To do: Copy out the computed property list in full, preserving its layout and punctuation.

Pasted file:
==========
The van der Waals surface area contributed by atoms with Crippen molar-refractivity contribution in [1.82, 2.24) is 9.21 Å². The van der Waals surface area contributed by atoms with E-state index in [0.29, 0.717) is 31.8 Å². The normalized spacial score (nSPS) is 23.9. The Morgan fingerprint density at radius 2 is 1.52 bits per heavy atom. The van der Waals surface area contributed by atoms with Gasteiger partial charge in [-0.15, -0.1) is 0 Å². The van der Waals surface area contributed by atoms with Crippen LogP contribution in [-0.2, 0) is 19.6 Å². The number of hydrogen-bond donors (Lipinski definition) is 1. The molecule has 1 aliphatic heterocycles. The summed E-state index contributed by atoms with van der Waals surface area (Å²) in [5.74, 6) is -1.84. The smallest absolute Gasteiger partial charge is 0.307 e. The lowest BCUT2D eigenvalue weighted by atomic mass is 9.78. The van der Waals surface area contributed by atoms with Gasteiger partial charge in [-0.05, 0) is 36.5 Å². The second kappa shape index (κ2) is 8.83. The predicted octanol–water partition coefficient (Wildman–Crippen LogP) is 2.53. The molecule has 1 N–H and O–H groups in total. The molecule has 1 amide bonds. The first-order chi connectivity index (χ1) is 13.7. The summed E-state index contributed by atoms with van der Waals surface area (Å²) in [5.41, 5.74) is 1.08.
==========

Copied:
The van der Waals surface area contributed by atoms with Crippen molar-refractivity contribution in [1.82, 2.24) is 9.21 Å². The van der Waals surface area contributed by atoms with E-state index in [0.29, 0.717) is 31.8 Å². The normalized spacial score (nSPS) is 23.9. The Morgan fingerprint density at radius 2 is 1.52 bits per heavy atom. The van der Waals surface area contributed by atoms with Gasteiger partial charge in [-0.15, -0.1) is 0 Å². The van der Waals surface area contributed by atoms with Crippen LogP contribution in [-0.2, 0) is 19.6 Å². The number of hydrogen-bond donors (Lipinski definition) is 1. The molecule has 1 aliphatic heterocycles. The summed E-state index contributed by atoms with van der Waals surface area (Å²) in [5.74, 6) is -1.84. The smallest absolute Gasteiger partial charge is 0.307 e. The lowest BCUT2D eigenvalue weighted by atomic mass is 9.78. The van der Waals surface area contributed by atoms with Gasteiger partial charge in [-0.05, 0) is 36.5 Å². The second kappa shape index (κ2) is 8.83. The predicted octanol–water partition coefficient (Wildman–Crippen LogP) is 2.53. The molecule has 1 N–H and O–H groups in total. The molecule has 1 amide bonds. The first-order chi connectivity index (χ1) is 13.7. The summed E-state index contributed by atoms with van der Waals surface area (Å²) in [5.41, 5.74) is 1.08.